how your smartphone is eliminating the checkout line
Some Canadians are trying to save cashier jobs. But their phones and cheap, proven technology is poised to eliminate having to check out altogether.
Back before electricity was common, numerous men patrolled the streets at night, lighting large gas lamps. In the mornings, men with long poles went around to paying customers’ houses and knocking on their windows to wake them up. By the 1920s, neither profession would viably exist, and today they’re footnotes in history books. Electrical grids, batteries, and timers turn on street lights at night, and all of us have something with a built-in alarm. But imagine if people refused to allow their cities to install electric lights and threw out alarm clocks, paying “knocker-uppers” to make sure they got in up in time to get ready for work.
Right now, there’s a functionally similar movement in Canada to save cashiers by refusing to use self-checkouts and insisting on waiting in line no matter what to hopefully force stores to hire more people to run registers. Having started my working life as a supermarket cashier myself, a few years before the first actually useful, somewhat user-friendly self-checkouts appeared in stores, I’m sympathetic to the plight of the profession. But as the article astutely notes, thanks to the proliferation of cheap RFID chips, smartphone apps, and mobile payment systems, check out lines are soon going to add more friction to shopping than play a vital role.
how do you buy things without a cashier?
It will just be easier to pick out our items, leave a store, and let the RFID chips register which items you picked up as you walk past the entry/exit sensors, then bill your account through a smartphone app. Picked up something you didn’t want? Take it back in its original packaging with the chip and get your account refunded. No need to wait in line, no need for price checks, just take what you need and go. As big box stores and Amazon illustrate, people will choose personal convenience over saving jobs pretty much every time, and self-checkout holdouts might not have a choice for long as cashiers are eliminated entirely.
We already have the technology to do all this and are in the final stages of testing it. Aside from arranging sensors to ensure accurate detection of what items the customer took, the code is almost trivial. Sign in the customer on entry when they scan a QR code displayed by an app on their phones, pick up the products unique codes, retrieve their prices from a database, add up the total and taxes, deduct from the preferred card using a standard payment API, and update your inventory. The actual logistics of ordering stock and ensuring it gets to the right shelves already exist, the trick is to make sure all products have some sort ID chip.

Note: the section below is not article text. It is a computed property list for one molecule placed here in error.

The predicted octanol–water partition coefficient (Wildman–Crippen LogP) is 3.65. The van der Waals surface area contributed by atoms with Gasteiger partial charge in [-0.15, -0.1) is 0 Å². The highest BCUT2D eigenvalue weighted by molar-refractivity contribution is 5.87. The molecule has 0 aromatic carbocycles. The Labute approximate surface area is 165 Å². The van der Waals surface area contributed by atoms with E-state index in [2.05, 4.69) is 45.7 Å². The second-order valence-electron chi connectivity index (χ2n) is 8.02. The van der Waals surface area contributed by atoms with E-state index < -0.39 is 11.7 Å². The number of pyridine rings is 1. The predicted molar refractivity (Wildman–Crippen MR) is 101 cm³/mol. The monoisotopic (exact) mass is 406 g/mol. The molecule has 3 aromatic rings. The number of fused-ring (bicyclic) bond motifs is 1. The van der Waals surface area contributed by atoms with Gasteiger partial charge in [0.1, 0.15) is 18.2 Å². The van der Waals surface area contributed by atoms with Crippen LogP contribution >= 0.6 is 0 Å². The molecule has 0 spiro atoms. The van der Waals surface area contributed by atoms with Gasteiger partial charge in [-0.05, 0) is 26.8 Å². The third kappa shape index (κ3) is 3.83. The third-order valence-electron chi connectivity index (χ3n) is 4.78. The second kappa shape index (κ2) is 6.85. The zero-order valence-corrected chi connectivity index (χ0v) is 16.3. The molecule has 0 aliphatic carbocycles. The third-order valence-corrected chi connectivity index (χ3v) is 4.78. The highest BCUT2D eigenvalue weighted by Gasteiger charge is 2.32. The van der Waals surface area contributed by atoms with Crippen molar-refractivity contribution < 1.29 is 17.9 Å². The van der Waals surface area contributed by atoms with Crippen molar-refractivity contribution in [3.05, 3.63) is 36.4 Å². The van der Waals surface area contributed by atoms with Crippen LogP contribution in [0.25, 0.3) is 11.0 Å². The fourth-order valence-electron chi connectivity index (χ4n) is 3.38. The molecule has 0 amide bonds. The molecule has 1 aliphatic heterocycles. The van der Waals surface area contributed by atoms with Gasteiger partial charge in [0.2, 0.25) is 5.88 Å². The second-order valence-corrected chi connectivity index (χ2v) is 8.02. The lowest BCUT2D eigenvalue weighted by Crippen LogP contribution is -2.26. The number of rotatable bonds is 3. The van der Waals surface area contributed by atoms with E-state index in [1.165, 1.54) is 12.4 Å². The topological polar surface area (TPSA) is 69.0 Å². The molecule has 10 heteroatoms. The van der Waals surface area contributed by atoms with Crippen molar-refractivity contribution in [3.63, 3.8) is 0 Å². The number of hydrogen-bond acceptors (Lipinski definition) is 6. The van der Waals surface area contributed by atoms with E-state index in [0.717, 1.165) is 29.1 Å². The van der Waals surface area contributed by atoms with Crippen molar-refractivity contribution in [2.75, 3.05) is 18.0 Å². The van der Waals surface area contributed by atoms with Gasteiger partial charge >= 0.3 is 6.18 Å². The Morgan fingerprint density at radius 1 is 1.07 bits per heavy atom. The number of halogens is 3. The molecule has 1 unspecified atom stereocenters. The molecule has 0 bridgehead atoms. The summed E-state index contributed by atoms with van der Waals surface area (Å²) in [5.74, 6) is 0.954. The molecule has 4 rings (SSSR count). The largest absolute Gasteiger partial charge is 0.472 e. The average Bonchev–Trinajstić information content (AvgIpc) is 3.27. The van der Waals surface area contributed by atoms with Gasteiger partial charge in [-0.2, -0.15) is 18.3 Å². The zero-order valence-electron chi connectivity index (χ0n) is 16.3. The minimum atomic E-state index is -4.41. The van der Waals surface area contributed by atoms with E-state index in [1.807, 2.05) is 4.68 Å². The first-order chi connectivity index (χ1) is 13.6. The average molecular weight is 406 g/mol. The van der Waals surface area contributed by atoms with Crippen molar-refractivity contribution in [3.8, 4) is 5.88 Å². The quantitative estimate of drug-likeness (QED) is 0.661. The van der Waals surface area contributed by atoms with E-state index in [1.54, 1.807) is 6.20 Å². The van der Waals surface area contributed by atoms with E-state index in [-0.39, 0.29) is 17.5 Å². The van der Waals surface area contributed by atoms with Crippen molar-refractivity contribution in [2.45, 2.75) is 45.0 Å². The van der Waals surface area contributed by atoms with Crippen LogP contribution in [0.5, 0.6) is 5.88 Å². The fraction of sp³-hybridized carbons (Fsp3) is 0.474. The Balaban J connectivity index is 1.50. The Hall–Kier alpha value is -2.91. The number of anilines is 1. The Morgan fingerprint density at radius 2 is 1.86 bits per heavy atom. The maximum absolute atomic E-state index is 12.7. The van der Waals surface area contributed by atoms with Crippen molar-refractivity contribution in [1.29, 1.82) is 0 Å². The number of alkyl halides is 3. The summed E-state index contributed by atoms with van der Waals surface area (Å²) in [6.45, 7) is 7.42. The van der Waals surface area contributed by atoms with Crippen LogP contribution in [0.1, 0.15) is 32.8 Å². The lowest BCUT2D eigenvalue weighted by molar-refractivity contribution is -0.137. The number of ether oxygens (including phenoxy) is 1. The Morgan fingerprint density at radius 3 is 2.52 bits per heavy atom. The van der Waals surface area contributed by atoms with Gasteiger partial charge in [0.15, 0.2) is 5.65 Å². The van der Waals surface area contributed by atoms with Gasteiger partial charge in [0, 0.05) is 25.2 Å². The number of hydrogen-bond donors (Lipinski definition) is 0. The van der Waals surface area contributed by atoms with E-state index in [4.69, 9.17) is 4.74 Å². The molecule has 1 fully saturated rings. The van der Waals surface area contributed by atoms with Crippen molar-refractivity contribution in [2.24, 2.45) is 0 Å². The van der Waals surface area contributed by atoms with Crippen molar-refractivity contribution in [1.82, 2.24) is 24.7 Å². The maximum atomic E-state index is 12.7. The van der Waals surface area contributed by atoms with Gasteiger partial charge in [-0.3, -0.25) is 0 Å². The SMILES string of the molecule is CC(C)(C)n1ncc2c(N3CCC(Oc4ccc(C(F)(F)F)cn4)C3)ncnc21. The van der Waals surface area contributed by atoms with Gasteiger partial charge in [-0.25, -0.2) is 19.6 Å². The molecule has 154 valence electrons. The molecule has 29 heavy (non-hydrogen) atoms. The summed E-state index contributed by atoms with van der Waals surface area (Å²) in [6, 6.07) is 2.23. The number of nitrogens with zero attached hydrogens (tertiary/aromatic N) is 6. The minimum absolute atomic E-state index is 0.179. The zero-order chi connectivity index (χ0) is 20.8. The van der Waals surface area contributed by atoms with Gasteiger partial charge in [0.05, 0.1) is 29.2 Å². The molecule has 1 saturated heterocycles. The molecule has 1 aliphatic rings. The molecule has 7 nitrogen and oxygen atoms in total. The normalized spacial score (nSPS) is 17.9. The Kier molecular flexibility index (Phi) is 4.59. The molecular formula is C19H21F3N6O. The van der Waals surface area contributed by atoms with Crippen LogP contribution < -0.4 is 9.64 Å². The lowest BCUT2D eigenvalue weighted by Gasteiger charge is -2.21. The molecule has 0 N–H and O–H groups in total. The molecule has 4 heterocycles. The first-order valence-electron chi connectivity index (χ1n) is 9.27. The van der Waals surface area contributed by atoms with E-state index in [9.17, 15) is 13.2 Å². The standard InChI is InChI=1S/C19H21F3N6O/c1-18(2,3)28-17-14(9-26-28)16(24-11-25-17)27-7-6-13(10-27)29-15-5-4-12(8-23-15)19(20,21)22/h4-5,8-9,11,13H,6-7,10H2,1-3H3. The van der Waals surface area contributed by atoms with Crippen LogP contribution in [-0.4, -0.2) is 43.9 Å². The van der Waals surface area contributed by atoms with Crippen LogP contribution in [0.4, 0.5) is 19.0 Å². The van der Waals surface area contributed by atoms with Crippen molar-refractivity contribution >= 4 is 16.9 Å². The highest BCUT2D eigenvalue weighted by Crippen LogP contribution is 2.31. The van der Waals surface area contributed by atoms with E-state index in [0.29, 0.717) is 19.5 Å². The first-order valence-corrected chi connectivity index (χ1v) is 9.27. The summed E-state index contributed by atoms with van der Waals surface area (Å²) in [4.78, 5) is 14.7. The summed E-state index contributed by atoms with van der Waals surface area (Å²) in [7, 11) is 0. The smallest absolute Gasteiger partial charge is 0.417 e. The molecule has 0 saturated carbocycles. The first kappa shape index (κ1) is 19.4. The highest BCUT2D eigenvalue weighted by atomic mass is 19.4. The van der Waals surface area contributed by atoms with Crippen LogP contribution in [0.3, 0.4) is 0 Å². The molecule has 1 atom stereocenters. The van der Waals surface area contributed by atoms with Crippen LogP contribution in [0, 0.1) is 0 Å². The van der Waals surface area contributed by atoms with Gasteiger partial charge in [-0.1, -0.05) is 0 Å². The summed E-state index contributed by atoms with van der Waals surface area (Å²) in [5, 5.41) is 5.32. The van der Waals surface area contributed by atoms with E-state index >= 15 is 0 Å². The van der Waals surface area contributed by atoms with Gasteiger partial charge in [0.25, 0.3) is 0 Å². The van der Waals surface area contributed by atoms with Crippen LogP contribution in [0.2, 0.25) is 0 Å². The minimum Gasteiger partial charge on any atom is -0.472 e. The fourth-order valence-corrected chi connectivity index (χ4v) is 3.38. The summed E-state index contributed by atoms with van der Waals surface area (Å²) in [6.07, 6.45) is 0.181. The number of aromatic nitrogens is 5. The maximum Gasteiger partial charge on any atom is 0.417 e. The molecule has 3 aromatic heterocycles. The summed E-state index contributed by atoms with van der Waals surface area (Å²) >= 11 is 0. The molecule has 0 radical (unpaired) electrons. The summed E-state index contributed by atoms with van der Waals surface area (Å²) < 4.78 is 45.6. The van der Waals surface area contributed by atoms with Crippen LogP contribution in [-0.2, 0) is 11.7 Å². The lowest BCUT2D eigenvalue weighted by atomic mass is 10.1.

if we have the technology, why isn’t it more common?
The only reason we’re currently not doing this everywhere is that it will require an extensive and expensive retrofit of existing supermarkets, installing sensors and chips in tens of thousands of packages. Some items like greeting cards and some types of fresh foods may also need slightly different ways of being identified on a customer’s way out the door, but those are the exception to the rule. But considering the subsequent cost savings and customer satisfaction, more and more chains are trying to move towards this, even if they’re only experimenting in one or two stores today. Eventually, the future of retail will be checkoutless.
Of course, there will always be jobs for humans in retail. Stocking, security, customer service for troubleshooting, in case customers can’t find something, or need to return or exchange an item, those jobs will still be around for a very long time because they entail handling one off situations that machines can’t. Yet try as they might, Canadian self-checkout resisters aren’t helping any cashiers keep their jobs, especially considering that cashiers usually troubleshoot these kiosks and verify age-restricted purchases. They’re not even prolonging the inevitable. As soon as a chain can afford to use technology similar to Amazon’s experimental stores, they will. It would make absolutely no sense for them not to.